A Memory Smorgasbord

In Notes on July 16, 2014 at 6:08 pm

photo-2Yesterday on Facebook, I asked:

What do you remember most from visiting your mom or dad on the job? For example, my kids love the electric pencil sharpener at my office; they just can’t get enough of it. What do *you* remember noticing as a pint-sized workplace visitor?

Below, in the order they came in (and edited only to string together follow-on posts or to fix typos) are the responses I received. Since many Work Stew readers aren’t on Facebook, I thought I’d share them here as well.

To add a memory of your own, please email me at I’m always happy to throw another tidbit into the Stew!

Rebecca Kerr: The peppermint bowl!

Navin Madras: The typewriters, a whole row of them. My mom worked as a stenographer at a company that manufactured sewing thread. The office was about a 15-minute walk from school. Oh, the joy of pounding the keys and hearing them clack, the ding of the carriage, that satisfying slide and stop when you return it. And to beat all those, rolling the spool of spent typrewriter-ribbon across the floor.

Heather Walton Barnhart: My dad is a train dispatcher, and I could see rows and rows of these lines that represented the trains…that and the moveable keyboard and rolling chair! The lines were displayed on computer screens back in the DOS days…very cool as a kid when computers were new and exciting. They were different colors depending on what they were doing…red, white, and green. It was like Christmas! And they blinked. I’d say there were 20 or so screens, three rows high, several monitors-long wrapping around the desk. If I was lucky, I got to sit in the chair and roll side to side to watch them. It was neat.

Bethany M. Allen: My dad worked for the forest service. During the summer, my siblings and I would nag him to take us along when he went to work, even though it meant leaving the house super early. We would spend most of the day riding all over the beautiful state of Maine in his big, green truck. I remember the dewy summer mornings, Italian sandwiches for lunch, and hanging my hand out the open window as we drove along.

Emily Sato: The black ball point pens that said “U.S. Government” on the side. The dark green linoleum in the Department of Interior building. The huge rooms full of lab equipment making funny noises. Oh, and the moon rocks in plastic baggies.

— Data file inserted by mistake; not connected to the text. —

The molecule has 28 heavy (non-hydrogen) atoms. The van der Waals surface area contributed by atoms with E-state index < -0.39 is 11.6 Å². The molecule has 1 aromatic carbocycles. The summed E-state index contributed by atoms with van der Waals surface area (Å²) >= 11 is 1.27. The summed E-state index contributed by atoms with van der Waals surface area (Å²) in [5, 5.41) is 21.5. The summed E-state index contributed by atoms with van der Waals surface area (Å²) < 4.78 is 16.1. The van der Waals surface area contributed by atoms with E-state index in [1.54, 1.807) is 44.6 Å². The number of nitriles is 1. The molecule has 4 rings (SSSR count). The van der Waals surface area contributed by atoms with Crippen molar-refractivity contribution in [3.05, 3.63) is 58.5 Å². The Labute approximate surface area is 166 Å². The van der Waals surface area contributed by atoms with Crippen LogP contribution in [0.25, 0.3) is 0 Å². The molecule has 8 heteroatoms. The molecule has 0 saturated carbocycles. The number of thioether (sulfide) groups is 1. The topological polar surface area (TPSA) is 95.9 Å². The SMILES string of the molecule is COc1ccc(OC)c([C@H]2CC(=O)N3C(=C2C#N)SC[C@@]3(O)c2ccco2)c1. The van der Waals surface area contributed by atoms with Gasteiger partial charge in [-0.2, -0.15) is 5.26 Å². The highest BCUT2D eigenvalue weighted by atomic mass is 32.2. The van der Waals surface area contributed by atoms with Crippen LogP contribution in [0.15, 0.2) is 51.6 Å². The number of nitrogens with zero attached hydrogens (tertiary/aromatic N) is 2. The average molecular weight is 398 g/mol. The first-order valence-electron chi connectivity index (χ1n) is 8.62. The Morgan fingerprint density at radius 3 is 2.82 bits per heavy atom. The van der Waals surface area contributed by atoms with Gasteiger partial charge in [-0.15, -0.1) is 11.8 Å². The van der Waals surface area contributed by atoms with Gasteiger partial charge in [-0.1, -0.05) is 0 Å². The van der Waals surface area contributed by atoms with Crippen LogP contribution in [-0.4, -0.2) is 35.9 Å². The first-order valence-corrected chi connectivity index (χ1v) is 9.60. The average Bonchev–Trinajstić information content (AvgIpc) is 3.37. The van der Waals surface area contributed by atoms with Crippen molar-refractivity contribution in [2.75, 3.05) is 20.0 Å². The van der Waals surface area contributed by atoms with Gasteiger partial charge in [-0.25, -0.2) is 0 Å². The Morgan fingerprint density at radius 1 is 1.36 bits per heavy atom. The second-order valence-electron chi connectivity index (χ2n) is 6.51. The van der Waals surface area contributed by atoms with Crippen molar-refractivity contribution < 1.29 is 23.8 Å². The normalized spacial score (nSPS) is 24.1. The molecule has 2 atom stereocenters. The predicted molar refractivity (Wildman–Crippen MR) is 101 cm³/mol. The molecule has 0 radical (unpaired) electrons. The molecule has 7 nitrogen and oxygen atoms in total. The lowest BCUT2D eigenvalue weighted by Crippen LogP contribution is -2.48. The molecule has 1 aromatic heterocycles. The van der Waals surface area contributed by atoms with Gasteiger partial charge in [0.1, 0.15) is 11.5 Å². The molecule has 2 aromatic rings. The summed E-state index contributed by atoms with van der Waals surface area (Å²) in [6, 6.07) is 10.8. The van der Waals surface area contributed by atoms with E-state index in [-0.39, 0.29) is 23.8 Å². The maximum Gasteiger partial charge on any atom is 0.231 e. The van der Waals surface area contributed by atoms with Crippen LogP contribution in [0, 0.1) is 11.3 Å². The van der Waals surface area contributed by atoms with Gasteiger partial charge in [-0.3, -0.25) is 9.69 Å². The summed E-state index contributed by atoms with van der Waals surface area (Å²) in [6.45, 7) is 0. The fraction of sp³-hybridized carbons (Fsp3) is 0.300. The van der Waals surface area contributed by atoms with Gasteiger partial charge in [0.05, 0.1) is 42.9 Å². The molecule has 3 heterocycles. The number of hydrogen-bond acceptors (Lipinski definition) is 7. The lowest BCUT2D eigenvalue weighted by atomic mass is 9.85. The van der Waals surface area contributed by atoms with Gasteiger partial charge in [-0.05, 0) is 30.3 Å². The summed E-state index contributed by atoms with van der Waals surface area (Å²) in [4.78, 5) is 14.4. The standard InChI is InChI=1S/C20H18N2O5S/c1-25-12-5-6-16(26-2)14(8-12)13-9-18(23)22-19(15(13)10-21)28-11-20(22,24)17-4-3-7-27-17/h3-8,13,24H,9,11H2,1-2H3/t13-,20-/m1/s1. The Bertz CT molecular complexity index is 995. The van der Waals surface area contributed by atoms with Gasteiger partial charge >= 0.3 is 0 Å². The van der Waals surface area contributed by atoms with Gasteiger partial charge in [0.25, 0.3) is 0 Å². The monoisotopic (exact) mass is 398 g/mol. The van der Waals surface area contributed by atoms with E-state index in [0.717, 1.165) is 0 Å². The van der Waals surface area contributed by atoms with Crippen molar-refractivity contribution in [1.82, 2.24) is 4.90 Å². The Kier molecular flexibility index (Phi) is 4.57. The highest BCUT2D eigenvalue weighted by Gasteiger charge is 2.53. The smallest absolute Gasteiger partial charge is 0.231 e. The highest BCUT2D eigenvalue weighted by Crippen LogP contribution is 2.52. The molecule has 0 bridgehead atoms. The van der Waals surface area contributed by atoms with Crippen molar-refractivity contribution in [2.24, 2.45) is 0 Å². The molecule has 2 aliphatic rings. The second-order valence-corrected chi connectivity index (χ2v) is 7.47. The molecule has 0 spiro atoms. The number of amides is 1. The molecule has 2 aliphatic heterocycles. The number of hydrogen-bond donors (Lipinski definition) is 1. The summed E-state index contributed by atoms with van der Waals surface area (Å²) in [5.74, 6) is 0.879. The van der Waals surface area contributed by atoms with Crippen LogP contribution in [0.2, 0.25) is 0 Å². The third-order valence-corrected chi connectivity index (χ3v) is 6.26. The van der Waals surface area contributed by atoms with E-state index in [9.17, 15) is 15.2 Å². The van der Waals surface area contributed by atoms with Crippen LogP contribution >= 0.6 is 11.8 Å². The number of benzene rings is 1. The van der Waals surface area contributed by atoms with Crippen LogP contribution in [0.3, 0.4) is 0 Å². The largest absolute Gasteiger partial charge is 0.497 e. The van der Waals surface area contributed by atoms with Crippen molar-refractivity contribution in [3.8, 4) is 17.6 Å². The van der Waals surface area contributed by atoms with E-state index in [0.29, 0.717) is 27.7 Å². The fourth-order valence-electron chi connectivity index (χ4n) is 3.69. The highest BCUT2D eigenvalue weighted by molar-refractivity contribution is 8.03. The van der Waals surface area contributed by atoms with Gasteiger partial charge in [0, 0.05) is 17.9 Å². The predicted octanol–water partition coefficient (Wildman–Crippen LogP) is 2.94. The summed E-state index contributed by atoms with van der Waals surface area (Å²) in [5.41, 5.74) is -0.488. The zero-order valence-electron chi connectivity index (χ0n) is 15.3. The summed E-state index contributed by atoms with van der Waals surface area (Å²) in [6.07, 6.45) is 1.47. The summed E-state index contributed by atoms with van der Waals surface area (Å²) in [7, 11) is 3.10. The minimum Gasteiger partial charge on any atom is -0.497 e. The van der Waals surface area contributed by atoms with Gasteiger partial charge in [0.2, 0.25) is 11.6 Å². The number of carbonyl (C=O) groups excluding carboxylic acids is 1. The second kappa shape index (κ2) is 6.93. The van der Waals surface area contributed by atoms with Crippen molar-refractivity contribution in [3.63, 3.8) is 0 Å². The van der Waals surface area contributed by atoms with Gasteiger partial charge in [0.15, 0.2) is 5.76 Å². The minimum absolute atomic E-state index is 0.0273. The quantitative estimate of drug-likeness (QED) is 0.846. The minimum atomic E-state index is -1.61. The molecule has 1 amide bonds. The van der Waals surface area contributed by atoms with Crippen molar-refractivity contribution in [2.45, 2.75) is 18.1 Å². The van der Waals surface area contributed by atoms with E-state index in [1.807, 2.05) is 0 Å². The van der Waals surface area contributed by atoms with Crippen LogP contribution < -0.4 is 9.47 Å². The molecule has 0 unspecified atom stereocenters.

Trish Bittman: I loved helping my dad’s secretary file and I thought it was so cool my dad’s suite mate had a TV in his office.

Chad Barker: The photocopier. They owned their own company together so I felt entitled (when have I not?!) to put whatever items I wanted onto that glass. I also loved going into the office supply closet.

Justin Ausmeier: The “flight chair” and little spit bowl next to the flight chair in my dad’s dental office. The drills were cool too!

Marcy Porus-Gottlieb: The dictaphone in my dad’s doctors office. He used it to dictate patient notes—my sister and I sang into it!

Melissa Rich: The Norman Rockwell paintings in my dad’s office—and lots and lots of stacks of papers! I now have the Rockwell prints and also have stacks and stacks of papers. The more things change, the more they stay the same.

Annie Pearson: It’s possible to squirt milk directly into a cat’s mouth when milking a cow. (Never learned to do it myself…)

Christine de Brabander: The very cold room where they kept the computer. And, that there was a bicycle out in the warehouse/plant area that was for getting around quickly. My dad worked at a Chrysler plant, in the office section of the parts depot. He was also a UAW officer there, so the really *magical* thing wasn’t in his office, it was that when he went on a business trip to Detroit, he brought back this little bag of salted peanuts from the plane.

Lisa Maguire: My father was a Freudian psychoanalyst, so we could only go to his office when it was empty. Sometimes we went to the office to clean it on weekends. I noticed that he doodled in the margins of his notepads (he eventually stopped taking notes—when did they all stop doing that?). We liked to play on his couch.

Dana Sweany-Schumacher: I remember walking into the embassy lobby and seeing the marine security guards on duty in the guard box, wearing their dress blues.

I also remember my dad sweeping his desk clear into his top drawer as soon as he sighted us. I always thought it was top secret papers he was hiding. I did not realize, until I was a teenager, that it was his cigarettes and ashtray. Turns out my dad was a chain smoker at work until he quit around the time I headed to college. However, I never saw him smoke a single cigarette my whole life. He did not want my sisters and me to know he smoked or to think it was okay.

Erika Dreifus: Definitely the typewriters. Also, the gumball machine—no coins needed!—in one of my dad’s colleagues’ offices. And the view of the Statue of Liberty from Dad’s window. (Um, maybe I should have re-ordered my responses. But maybe as a little kid I did think the gumball machine trumped Lady Liberty.)

Michael T Heath: My mother worked for AT&T, so we didn’t get in as kids. Dad was service manager for Buick, and I recall making a fishing pole out of a car antenna and ‘fishing’ in a barrel of old motor oil from a stairway in the shop.